The culture of Belarus is the product of a millennium of development under the impact of a number of diverse factors. These include the physical environment; the ethnographic background of Belarusians (the merger of Slavic newcomers with Baltic natives); the paganism of the early settlers and their hosts; Byzantine Christianity as a link to the Orthodox religion and its literary tradition; the country's lack of natural borders; the flow of rivers toward both the Black Sea and the Baltic Sea; and the variety of religions in the region (Catholicism, Orthodoxy, Judaism, and Islam).
The Republic of Belarus, located at the crossroad of trans–European transport and communication corridors “West–East” and “North–South”, has an exclusively rich natural, historical and cultural potential favourable for international tourism. Belarus is a country with an ancient and rich history and unique culture. It has a significant number of historical towns and cities — Novogrudok, the first capital of the Great Principality of Lithuania, Russia and Jemoit; Polotsk — the historical capital of the Principality of Polotsk with its valuable architectural monuments like the Sofia’s Cathedral and Saviour Transfiguration Church with unique frescoes of the 11th century; Turov and Grodno — centres of Slavic principalities of the 9th and 12th centuries; Mstislavl — the centre of large waywodeship of the 16th century. Many towns and cities have preserved ancient temples and cloisters, palaces and castles of magnates of Rzecz Pospolita and of the Russian Empire, as well as valuable architectural, historical and cultural monuments.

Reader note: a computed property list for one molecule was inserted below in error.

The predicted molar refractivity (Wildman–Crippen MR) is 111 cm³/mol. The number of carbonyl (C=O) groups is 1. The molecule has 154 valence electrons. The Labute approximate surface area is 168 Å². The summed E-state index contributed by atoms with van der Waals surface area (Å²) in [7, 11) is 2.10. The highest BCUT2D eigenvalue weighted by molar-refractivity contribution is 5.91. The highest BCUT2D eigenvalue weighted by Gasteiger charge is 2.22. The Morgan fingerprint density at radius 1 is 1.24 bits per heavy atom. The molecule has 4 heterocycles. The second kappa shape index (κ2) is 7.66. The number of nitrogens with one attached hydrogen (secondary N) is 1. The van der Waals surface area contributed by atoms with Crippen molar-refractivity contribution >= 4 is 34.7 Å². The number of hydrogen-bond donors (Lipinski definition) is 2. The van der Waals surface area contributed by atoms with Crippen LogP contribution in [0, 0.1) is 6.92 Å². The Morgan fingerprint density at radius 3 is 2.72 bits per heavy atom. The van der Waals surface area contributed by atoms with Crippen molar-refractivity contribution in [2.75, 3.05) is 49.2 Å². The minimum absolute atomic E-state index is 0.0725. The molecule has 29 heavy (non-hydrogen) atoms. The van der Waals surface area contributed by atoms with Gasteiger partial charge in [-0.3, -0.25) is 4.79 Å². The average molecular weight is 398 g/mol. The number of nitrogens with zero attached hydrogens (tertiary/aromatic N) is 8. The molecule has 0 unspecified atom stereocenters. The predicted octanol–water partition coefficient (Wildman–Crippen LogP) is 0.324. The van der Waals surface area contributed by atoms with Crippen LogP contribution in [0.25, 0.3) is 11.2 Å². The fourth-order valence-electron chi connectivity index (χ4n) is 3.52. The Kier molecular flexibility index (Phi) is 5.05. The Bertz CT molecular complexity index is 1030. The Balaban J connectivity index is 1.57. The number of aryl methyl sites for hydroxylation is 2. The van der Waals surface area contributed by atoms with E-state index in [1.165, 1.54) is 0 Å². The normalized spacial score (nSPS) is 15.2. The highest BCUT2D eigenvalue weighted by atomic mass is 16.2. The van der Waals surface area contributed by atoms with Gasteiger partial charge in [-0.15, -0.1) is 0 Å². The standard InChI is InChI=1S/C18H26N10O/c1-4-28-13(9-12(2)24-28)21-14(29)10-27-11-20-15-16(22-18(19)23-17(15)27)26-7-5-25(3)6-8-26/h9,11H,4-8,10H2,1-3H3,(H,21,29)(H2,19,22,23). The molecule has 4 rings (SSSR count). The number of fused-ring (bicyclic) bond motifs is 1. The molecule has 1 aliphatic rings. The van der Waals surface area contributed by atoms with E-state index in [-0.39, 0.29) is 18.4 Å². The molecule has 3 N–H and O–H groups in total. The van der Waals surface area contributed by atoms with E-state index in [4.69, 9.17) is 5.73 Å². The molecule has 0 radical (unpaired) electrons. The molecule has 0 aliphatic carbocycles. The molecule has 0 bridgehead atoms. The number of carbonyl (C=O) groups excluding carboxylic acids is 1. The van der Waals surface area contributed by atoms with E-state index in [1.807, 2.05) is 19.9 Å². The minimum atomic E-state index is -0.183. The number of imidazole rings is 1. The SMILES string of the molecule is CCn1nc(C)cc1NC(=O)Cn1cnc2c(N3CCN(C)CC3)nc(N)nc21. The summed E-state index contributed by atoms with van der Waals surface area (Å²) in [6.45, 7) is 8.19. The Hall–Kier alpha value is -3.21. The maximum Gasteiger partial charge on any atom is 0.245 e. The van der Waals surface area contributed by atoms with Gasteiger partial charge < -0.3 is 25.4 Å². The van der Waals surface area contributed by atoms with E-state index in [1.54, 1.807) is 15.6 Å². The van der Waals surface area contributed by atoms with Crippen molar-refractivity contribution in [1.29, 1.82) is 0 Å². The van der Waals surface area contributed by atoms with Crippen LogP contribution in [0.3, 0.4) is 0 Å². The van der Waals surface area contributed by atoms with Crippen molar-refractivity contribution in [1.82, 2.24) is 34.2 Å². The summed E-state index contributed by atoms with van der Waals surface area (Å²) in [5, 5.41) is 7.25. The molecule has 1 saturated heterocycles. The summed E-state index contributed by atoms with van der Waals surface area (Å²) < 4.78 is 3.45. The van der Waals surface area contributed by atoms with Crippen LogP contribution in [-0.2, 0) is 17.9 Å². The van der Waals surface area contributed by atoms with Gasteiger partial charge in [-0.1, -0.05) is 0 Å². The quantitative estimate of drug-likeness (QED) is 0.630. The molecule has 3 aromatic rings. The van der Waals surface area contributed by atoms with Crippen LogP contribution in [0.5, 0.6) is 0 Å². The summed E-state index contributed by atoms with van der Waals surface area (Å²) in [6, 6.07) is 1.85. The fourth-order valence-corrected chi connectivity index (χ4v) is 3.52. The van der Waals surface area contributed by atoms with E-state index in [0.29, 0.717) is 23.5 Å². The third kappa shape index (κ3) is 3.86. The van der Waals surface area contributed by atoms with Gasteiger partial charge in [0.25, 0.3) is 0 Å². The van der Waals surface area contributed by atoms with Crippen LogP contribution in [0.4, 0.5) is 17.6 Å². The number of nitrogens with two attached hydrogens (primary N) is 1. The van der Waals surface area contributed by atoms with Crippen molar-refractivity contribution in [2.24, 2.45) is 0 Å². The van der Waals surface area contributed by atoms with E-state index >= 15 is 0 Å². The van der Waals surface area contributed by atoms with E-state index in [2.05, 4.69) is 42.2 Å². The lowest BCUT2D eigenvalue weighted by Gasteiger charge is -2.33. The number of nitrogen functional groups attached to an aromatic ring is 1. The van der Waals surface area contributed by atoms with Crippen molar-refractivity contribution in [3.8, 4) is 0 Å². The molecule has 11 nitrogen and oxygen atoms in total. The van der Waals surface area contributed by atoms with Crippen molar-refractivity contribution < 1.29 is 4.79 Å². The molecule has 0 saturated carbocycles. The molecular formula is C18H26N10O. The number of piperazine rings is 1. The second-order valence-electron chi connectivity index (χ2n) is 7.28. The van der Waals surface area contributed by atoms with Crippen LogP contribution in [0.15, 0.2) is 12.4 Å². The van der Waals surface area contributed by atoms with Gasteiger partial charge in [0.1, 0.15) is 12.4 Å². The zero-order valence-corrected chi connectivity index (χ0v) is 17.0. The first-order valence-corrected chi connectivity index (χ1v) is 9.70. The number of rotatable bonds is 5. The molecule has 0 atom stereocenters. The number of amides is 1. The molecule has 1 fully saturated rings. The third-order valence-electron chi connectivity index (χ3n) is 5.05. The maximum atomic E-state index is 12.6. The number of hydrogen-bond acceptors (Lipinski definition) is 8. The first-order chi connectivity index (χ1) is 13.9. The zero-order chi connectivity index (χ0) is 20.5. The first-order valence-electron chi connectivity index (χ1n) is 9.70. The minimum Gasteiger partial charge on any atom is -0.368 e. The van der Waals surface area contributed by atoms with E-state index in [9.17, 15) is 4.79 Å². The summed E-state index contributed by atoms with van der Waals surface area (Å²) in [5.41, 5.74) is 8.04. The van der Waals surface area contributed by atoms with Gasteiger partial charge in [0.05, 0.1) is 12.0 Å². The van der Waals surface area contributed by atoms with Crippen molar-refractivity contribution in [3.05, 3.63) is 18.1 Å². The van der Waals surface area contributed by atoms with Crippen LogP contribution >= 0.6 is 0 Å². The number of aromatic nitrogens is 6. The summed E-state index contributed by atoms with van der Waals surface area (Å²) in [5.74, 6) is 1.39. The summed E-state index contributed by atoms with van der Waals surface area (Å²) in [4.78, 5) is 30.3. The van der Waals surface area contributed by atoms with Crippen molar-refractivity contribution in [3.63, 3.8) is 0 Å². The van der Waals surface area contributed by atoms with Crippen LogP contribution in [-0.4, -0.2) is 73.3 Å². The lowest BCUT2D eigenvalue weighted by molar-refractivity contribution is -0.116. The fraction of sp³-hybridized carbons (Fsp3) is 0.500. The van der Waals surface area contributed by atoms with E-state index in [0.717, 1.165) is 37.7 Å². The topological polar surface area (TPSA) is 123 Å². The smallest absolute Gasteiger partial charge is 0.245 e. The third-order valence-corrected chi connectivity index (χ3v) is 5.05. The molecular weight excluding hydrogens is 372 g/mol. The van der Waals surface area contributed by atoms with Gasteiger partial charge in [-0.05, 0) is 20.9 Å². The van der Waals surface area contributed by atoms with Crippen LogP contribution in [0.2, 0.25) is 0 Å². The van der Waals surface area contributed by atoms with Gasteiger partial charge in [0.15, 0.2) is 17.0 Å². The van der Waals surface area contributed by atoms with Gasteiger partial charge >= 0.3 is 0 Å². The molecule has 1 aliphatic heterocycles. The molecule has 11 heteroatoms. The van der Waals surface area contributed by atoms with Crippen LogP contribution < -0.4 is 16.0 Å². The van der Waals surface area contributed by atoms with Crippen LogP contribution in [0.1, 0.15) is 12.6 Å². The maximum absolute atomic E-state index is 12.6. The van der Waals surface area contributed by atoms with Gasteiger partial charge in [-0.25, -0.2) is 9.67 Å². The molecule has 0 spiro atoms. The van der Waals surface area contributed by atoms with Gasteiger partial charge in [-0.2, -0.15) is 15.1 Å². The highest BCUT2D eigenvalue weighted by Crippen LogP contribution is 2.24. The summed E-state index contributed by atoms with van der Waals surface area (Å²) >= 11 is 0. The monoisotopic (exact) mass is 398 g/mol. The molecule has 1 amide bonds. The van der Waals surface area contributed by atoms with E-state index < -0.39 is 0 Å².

In spite of the fact that Christianity has existed in Belarus for more than ten centures, ancient rituals and traditions connected with pagan times continue to live within the people. Even now huge boulders with strange pictures are found ir remote corners and forest thickets of the country. They were worshiped by belarusian pagans. Yet the most surprising thing is that some of the traces of sacrifices at those places are related to… the present days! Paganism is still present in popular festivals. The most colourful of them are Kolyady and Kupalie.